Him: That’s what I was giving you a hard time about. (He had been on my case to use the “correct” address in my prayers.)

Me: I know. I think that God is something that people use to try to explain things they don’t understand. You know how when you miss a bunch of basketball shots you joke around and say something like “God doesn’t want me to win?”

Him: Yeah.

Me: It’s like that. People use God when they can’t figure something out, but I think we should look at evidence instead, like testing a hypothesis.

Him: So people are incredulous? (New vocabulary word from school)

Me: Yeah, kinda like that. We have a hard time not knowing things.

Him: Okay. Are we done with the conversation?

Me: Sure. We can be done.

And…he went back to watching basketball. In the week or so since then, I have been the object of his jabs about religion since he knows I’m a “religious studies” guy. At one point, he exclaimed “Thank you God!” about something and then looked at me and said, “Oh, sorry dad” with a smirk on his face.

I guess I was worried about the conversation because for a year or so after we de-Christianized, I figured that although Christianity was no longer acceptable for me, it was probably still good for my son. This may have been a way for me to avoid a difficult conversation. I know that there are many adults who feel the same way, who maintain some sort of nominal religious affiliation, in part because it’s “good for the kids?” But why would it be good for children if it’s not good enough for you? I just didn’t think I knew how to teach  any other way.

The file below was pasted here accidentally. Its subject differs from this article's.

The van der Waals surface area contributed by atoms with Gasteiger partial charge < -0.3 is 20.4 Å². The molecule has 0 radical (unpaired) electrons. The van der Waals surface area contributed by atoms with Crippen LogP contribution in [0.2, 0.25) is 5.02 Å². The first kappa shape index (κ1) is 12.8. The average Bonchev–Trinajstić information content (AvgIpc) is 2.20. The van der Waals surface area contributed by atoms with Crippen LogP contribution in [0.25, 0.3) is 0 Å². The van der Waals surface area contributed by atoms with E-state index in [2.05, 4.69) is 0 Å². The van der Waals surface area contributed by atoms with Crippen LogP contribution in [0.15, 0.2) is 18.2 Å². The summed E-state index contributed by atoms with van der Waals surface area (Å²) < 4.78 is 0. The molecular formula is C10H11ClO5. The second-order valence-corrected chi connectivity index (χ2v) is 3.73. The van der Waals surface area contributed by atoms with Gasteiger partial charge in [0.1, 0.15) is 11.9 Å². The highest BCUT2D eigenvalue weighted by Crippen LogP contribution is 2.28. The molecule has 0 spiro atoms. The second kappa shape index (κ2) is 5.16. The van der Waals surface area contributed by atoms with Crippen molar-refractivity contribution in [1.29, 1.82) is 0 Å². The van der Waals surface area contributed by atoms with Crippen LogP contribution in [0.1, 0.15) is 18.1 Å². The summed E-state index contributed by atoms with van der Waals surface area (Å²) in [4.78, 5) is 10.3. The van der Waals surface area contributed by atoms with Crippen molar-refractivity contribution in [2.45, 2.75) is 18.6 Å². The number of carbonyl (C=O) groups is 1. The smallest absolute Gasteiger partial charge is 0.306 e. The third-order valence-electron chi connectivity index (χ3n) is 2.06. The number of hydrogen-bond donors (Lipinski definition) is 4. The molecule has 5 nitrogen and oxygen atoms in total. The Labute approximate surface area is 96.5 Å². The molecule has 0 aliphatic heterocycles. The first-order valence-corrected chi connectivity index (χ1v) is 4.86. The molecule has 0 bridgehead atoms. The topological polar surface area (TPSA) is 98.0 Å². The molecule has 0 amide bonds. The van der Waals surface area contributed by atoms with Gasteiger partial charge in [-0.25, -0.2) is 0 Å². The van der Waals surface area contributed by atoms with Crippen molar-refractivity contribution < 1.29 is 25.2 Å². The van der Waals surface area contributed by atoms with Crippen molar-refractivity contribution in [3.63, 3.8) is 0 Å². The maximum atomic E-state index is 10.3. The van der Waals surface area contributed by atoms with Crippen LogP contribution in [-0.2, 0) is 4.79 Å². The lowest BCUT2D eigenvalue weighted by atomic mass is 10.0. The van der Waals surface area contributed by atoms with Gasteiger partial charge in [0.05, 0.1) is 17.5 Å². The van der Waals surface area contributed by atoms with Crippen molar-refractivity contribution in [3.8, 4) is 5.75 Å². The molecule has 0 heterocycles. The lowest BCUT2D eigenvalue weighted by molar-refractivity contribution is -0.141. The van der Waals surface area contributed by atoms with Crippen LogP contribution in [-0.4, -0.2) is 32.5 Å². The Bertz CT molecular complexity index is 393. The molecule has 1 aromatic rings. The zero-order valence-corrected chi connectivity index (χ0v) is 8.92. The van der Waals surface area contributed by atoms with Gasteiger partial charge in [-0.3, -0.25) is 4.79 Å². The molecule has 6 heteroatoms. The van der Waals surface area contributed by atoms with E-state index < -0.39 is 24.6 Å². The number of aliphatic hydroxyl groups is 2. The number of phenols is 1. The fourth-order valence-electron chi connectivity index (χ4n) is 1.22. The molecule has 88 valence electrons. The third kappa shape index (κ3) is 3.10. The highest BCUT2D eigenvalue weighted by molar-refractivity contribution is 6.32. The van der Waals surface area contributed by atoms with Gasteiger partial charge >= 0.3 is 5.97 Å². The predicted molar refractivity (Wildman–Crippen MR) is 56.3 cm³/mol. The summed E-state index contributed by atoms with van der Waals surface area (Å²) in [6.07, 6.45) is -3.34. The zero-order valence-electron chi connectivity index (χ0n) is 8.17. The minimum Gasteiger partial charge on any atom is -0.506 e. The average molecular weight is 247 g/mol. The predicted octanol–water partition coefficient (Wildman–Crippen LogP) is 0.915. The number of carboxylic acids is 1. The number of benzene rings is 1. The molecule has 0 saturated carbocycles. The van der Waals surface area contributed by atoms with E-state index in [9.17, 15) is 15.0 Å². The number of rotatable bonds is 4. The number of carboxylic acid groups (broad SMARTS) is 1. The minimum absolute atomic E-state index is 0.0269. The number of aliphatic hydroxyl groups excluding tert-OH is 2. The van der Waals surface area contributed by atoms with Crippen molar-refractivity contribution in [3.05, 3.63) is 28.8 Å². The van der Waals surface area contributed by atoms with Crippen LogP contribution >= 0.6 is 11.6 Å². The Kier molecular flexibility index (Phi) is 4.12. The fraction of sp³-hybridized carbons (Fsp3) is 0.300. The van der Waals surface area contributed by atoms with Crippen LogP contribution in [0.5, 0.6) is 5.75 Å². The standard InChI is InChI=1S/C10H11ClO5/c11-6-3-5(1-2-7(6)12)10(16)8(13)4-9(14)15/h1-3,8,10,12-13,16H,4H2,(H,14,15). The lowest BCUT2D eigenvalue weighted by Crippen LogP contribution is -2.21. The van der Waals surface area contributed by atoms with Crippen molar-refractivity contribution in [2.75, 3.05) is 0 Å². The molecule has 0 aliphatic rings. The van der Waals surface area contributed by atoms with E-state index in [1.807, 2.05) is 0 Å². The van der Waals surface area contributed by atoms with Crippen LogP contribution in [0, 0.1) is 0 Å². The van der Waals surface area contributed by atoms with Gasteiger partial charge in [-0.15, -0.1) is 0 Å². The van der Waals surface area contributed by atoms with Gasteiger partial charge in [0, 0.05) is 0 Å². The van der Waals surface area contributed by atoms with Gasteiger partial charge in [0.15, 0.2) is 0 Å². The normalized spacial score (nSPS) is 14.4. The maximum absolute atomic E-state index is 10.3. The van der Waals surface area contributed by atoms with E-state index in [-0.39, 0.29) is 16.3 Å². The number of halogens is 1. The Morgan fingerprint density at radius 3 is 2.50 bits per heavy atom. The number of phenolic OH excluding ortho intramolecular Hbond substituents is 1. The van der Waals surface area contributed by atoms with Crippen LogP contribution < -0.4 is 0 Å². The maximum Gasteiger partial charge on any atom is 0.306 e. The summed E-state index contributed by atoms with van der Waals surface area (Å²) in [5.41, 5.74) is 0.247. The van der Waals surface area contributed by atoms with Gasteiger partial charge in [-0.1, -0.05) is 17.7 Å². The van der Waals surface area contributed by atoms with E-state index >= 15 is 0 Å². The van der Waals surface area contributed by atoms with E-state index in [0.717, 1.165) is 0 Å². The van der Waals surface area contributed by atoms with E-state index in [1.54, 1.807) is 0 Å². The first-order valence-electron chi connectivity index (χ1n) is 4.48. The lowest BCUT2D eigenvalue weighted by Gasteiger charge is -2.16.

Since I had learned whatever morality I have in the context of Christianity, it took some time to separate the idea of morality from Christianity, though it seems so obvious to me now. This is a prime example of belief without evidence. I had believed for so long that I was (or tried to be) a good person because I was a Christian. Despite the evidence of millions of good people around the world without Christianity, as well as those good people who are without any religion at all, I was told and took on faith that Christianity produced my goodness, or any hope I had of goodness. There is no way to prove this claim, and it flies in the face of the bodily evidence of millions of people, as well as the counter-evidence of plenty of “bad” Christians. Sure, there are lots of ways to explain away any deviation from the belief taken as fact that Christianity makes you good, but all evidence shows that morality is not contingent on religion.  It’s comforting to me to know that my son, and people more generally, can be and are “good without God.”


Bringin’ One In